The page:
In terms of benefits to the sweet sorghum farmer, Prof. Demafelis presented an estimated cost/income potential, using a matrix provided by Dr. Heraldo Layaoen of the Mariano Marcos State University (MMSU). Dr. Layaoen has been heavily involved in the evaluation of sweet sorghum as a farmer’s crop. With two croppings in the dry season, one as seed crop and the other as ratoon crop, the Prof. Layaoen’s data included a set of parameters: yield of 50 tons/hectare of cane from the seed crop and 3,000 kg seeds per hectare. With these parameters, at a price of Php700 per ton of cane, a farmer could earn Php35,000 out of the cane and Php30,000 out of the seeds at Php10 per kilo, for a total gross sale of Php65,000. Production cost during this first cropping amounts to Php30,755 for a net income of Php34,245.

For the ratoon crop, with the same parameters of Php700 per ton of cane and Php10 per kilogram of seeds and the same tons of seeds and cane harvested, the cost of production decreased from Php30,000 to about Php15,000 with the deduction of the costs of seeds and land preparation. With a total sale of Php65,000, less the decreased cost of production for the ratoon crop compared with the seed crop mentioned earlier, the net income amounts to Php49,700. Adding up these net incomes projected for a single dry season, the total could reach Php83,960.

Prof. Demafelis reported that not only will farmers benefit from this new venture, but processors can also do as well. He presented a table outlining a projected selling price of ethanol coming from sweet sorghum compared with petroleum gasoline at Php55 per liter. In the computation, should the processor buy the sweet sorghum cane at PhP700 per ton cane (or PhP/TC) with the estimated 9 percent, the selling price of ethanol coming from sweet sorghum amounts to Php33, a much lower price than Php55 for gasoline. Even if the processor buys the sweet sorghum stalks at a projected higher price of 1,700 (Php/TC), the selling price falls at Php53, still lower compared with gasoline. In addition, sweet sorghum has a °Brix or estimated fermentable sugar of 9 percent, and as the fermentable sugar of sweet sorghum increases, wherein studies show results higher than the estimated 9 percent, the more viable the ethanol’s country production using sweet sorghum becomes. Thus, with a higher fermentable sugar of as much as 15 percent, with a Php/TC of 700, the projected selling price can be as low as Php28, much cheaper indeed than petroleum gasoline.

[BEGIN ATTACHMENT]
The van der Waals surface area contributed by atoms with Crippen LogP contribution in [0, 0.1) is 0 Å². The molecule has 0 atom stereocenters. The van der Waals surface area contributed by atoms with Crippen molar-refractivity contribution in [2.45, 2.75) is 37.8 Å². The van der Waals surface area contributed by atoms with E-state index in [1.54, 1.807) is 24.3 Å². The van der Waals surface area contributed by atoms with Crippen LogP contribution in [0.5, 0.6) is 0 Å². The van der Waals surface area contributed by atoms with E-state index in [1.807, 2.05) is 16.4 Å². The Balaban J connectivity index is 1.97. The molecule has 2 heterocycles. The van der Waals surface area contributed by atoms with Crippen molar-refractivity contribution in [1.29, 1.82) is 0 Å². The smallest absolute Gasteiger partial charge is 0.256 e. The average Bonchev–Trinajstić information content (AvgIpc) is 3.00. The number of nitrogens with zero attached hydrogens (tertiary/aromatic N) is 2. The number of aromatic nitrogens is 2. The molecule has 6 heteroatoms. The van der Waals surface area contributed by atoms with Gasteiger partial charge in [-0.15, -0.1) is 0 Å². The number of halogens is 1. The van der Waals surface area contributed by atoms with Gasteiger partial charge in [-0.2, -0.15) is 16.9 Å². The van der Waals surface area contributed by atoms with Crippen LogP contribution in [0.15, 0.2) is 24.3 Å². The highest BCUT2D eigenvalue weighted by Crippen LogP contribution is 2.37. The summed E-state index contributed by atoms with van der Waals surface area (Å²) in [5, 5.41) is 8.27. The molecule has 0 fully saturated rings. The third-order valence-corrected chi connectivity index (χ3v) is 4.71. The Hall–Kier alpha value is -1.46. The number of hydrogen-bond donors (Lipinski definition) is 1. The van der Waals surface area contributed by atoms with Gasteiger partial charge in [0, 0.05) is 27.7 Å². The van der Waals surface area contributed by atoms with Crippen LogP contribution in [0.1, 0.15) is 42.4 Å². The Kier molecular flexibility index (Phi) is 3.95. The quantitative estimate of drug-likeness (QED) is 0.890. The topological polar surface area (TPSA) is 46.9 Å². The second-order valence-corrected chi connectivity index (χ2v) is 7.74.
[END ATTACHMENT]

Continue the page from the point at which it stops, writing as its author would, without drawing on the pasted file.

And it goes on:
There is also the development of sweet sorghum hybrids, with studies funded by BAR and implemented by the Institute of Plant Breeding (IPB). In addition, under the collaborative work of Prof. Demafelis and Dr. Layaoen, plantation trials were implemented with the industry players which was further realized through the conduct of the “1st Sweet Sorghum Business Summit and Plantation Showcase” held in June 2011 in Negros Occidental.

Given these small yet promising results that are being looked into even further, the country sees a great chance that soon enough, it can fend for itself in terms of the availability of fuels and deal effectively with their externally influenced pricing, and even better, compete at the forefront with the rest of the world to provide a cleaner environment. (Maria Anna M. Gumapac/DA-BAR)